Solid science fiction about first contact, set in a universe where humanity reached the stars, fractured, and has slowly knit itself back together under imperial/aristocratic power. This doesn't actually come through for much of the book, other than mentioning that one of the main characters will have a title one day. And then at the end, we're thrust into imperial politics with little preparation - it's interesting, but a bit jarring.
Niven and Pournelle do an
excellent job of creating a nuanced and alien alien race, one that is
neither benevolent nor malevolent. And, for one of the first times ever
(that I've seen), it's a race of aliens that has internal dissension and
cultures within itself - that's a level of complexity that is normally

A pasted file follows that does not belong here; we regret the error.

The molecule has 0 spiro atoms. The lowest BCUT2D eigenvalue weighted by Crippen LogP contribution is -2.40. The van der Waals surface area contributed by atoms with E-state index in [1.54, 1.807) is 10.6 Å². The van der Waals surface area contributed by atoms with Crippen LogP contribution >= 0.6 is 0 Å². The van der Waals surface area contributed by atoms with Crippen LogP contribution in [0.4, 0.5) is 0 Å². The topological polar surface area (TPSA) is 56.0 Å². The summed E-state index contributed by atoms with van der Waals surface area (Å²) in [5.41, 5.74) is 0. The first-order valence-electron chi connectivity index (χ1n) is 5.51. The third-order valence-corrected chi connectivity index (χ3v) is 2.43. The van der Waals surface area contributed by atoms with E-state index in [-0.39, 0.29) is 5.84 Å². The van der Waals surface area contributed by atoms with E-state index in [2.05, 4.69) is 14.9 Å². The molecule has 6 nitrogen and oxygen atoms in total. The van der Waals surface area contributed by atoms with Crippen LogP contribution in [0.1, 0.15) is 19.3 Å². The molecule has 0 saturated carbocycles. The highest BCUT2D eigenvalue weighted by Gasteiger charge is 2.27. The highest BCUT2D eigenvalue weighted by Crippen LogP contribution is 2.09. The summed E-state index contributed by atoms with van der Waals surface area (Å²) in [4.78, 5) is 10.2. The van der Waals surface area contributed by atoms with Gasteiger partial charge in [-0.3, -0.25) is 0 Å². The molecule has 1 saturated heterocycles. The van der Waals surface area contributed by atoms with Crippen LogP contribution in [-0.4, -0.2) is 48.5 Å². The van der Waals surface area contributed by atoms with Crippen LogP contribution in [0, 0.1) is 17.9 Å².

reserved for humans alone.
And the Moties are fascinating - their
outlook is alien to a North American outlook (what would Russians make
of it, I wonder?) And as I said, their motivations are complex and
inspire compassion if not agreement.
On the issue of gender
relations in science fiction, this book does have one female character,
and she has her own profession, and rebels against imperial strictures
of behaviour (to a small degree.) And yet, she falls in love with the
main character, the future Marquis of something-or-other at almost first
sight, with little reasoning given or, apparently, expected. Two
handsome young aristocrats in close quarters emit pheromones?
that relationship is dealt with sparsely and is an extreme
afterthought. As for gender amongst the aliens, the Moties have two
genders, but rotate between the two, with no difference in their roles.
I enjoyed The Mote In God's Eye. Perhaps if I'd read more
Pournelle, I might have gotten more out of his imperial politics, but
still,, this is a solid piece of science fiction.
I read this book as part of an attempt to read all the Hugo Nominees